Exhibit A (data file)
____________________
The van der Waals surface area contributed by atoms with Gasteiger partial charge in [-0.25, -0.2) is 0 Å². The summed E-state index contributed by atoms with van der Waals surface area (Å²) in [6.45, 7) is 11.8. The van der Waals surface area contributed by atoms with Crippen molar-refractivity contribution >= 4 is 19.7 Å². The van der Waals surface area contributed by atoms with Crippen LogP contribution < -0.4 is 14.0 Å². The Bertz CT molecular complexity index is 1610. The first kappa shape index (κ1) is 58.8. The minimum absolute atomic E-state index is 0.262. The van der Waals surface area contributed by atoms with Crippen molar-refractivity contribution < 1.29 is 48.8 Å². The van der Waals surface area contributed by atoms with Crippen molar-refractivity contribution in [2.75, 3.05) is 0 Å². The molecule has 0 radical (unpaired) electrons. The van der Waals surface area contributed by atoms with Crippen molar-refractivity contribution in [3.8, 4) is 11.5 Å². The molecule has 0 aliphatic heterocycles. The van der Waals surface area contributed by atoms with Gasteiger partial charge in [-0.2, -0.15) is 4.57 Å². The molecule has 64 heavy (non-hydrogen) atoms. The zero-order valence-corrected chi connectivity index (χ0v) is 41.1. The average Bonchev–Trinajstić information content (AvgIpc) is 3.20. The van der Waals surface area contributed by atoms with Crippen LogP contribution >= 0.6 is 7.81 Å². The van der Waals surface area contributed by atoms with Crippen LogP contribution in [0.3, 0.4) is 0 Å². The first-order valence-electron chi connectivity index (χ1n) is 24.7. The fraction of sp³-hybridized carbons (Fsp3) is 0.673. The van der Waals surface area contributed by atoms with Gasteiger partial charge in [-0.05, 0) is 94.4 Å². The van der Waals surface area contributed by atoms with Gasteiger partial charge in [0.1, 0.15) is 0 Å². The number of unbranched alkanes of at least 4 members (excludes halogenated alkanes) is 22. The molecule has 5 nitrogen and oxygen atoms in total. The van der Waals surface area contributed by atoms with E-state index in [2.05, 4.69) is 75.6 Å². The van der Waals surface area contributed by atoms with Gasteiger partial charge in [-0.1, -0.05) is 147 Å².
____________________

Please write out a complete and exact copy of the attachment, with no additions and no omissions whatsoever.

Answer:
The van der Waals surface area contributed by atoms with Gasteiger partial charge in [-0.25, -0.2) is 0 Å². The summed E-state index contributed by atoms with van der Waals surface area (Å²) in [6.45, 7) is 11.8. The van der Waals surface area contributed by atoms with Crippen molar-refractivity contribution >= 4 is 19.7 Å². The van der Waals surface area contributed by atoms with Crippen LogP contribution < -0.4 is 14.0 Å². The Bertz CT molecular complexity index is 1610. The first kappa shape index (κ1) is 58.8. The minimum absolute atomic E-state index is 0.262. The van der Waals surface area contributed by atoms with Crippen molar-refractivity contribution < 1.29 is 48.8 Å². The van der Waals surface area contributed by atoms with Crippen molar-refractivity contribution in [2.75, 3.05) is 0 Å². The molecule has 0 radical (unpaired) electrons. The van der Waals surface area contributed by atoms with Crippen molar-refractivity contribution in [3.8, 4) is 11.5 Å². The molecule has 0 aliphatic heterocycles. The van der Waals surface area contributed by atoms with Gasteiger partial charge in [-0.2, -0.15) is 4.57 Å². The molecule has 64 heavy (non-hydrogen) atoms. The zero-order valence-corrected chi connectivity index (χ0v) is 41.1. The average Bonchev–Trinajstić information content (AvgIpc) is 3.20. The van der Waals surface area contributed by atoms with Crippen LogP contribution >= 0.6 is 7.81 Å². The van der Waals surface area contributed by atoms with Crippen LogP contribution in [0.3, 0.4) is 0 Å². The first-order valence-electron chi connectivity index (χ1n) is 24.7. The fraction of sp³-hybridized carbons (Fsp3) is 0.673. The van der Waals surface area contributed by atoms with Gasteiger partial charge in [-0.05, 0) is 94.4 Å². The van der Waals surface area contributed by atoms with Gasteiger partial charge in [0.1, 0.15) is 0 Å². The number of unbranched alkanes of at least 4 members (excludes halogenated alkanes) is 22. The molecule has 5 nitrogen and oxygen atoms in total. The van der Waals surface area contributed by atoms with E-state index in [2.05, 4.69) is 75.6 Å². The van der Waals surface area contributed by atoms with Gasteiger partial charge in [-0.1, -0.05) is 147 Å².